concurrences are absolutely necessary tellers cannot influence, control, or ascertain, would be satisfactory. Such a plan must
to establish truth, but that, where prove unexceptionable; the former bringing
these evidences concur, the matter present, the latter, probably, not distant, con attested cannot be false. These conviction. The wise, benevolent Author of our currences, he contends, meet together existence, well knowing what would be to us
in evincing the truths of Christianity, satisfactory and conclusive, accordingly made
and therefore he infers, that the Goschoice of these very means of attesting His communications with mankind. The former, per. cannot be ei
ar pel cannot be either a fabrication or we designate Miracles; the latter, Prophecy.”' an imposture.
In pursuing the principles here laid down, the author appeals to fact and Review.-An Account of the Captivity incident, and clearly proves that the and Escape of Captain Robert Knox, predictions which were delivered by the who was detained nearly twenty years ancient Sibyls, respecting “ a king to in the kingdom of Kandy, in the the Romans, which nature was about to interior of Ceylon. Originally pubbring forth, as recorded by the most lished by Captain Knox, in 1681, and respectable historians, received their re-published by W. M. Harvard, late fulfilment in the person of Jesus Christ, Missionary in Ceylon. 8vo. pp. 167. and that to him alone they were ex London, Blanshard, 1821. clusively applicable. It is also equally evident, that these coincidences could This little work seems to want nothing not have arisen from any artifice or but novelty to recommend it; and to contrivance of him whom we denomi- such readers as nothing but novelty. nate the Saviour of mankind, because will captivate, we have neither time numerous circumstances that were the nor inclination to apologize. distinct subjects of prophecy, related There is something in personal adto his birth, his sufferings, his death, venture, and biographical narrative, and his resurrection, over which it that is always pleasing; and our inwas impossible that he could have terest is excited with a greater or less had any control. These facts decide degree of intenseness in proportion as against his being an impostor.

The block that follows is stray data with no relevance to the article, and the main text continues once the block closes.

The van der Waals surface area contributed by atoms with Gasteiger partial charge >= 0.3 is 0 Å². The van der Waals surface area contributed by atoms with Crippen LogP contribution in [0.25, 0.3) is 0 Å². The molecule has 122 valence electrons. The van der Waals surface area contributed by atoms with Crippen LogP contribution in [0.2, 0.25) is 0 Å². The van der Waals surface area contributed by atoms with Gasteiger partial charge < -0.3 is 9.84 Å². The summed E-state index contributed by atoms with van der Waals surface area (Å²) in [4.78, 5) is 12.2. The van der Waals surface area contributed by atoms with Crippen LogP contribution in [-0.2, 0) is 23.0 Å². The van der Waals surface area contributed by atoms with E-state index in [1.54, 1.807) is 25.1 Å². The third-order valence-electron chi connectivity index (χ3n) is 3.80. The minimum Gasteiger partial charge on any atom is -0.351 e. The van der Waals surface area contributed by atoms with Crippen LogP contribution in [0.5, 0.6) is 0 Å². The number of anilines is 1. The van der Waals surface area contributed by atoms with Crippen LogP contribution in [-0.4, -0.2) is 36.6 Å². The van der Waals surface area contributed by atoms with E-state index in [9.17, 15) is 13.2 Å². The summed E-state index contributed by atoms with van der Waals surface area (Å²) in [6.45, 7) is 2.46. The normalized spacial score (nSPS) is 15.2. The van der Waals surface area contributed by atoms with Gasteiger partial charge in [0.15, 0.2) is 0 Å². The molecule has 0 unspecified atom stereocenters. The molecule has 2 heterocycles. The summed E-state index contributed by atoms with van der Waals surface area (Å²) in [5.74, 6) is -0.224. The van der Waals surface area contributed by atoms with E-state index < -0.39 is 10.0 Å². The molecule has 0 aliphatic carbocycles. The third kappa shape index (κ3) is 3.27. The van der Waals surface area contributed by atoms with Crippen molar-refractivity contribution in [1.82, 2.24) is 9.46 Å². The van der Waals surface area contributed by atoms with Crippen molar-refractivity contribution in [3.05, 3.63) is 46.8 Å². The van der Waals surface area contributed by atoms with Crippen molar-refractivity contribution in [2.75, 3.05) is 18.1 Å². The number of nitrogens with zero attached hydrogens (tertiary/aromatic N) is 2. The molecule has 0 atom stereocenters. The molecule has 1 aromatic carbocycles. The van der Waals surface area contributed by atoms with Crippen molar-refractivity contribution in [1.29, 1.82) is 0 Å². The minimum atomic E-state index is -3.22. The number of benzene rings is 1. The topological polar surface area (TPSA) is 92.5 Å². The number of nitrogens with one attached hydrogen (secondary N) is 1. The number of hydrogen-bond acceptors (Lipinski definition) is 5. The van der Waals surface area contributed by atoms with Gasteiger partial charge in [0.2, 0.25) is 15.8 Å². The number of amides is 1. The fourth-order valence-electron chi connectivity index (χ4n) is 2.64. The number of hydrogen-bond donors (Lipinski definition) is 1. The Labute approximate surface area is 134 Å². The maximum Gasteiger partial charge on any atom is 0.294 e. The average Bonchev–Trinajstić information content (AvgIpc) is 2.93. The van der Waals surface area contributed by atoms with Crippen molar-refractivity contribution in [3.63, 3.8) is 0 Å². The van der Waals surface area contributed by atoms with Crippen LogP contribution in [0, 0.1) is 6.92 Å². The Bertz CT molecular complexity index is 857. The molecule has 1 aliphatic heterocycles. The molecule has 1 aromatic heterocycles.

the incidents which are introduced to The numerous appeals which the our notice, are more or less congenial author has made to the testimonies of with the manners and customs of naheathen writers, are powerful and con- tions with whom we have not been acvincing, and their declarations are to quainted. be the more regarded, because they! The vessel in which Captain Knox cannot be suspected of partiality. The sailed for India, left the Downs on the
No. 35.- Vol. III,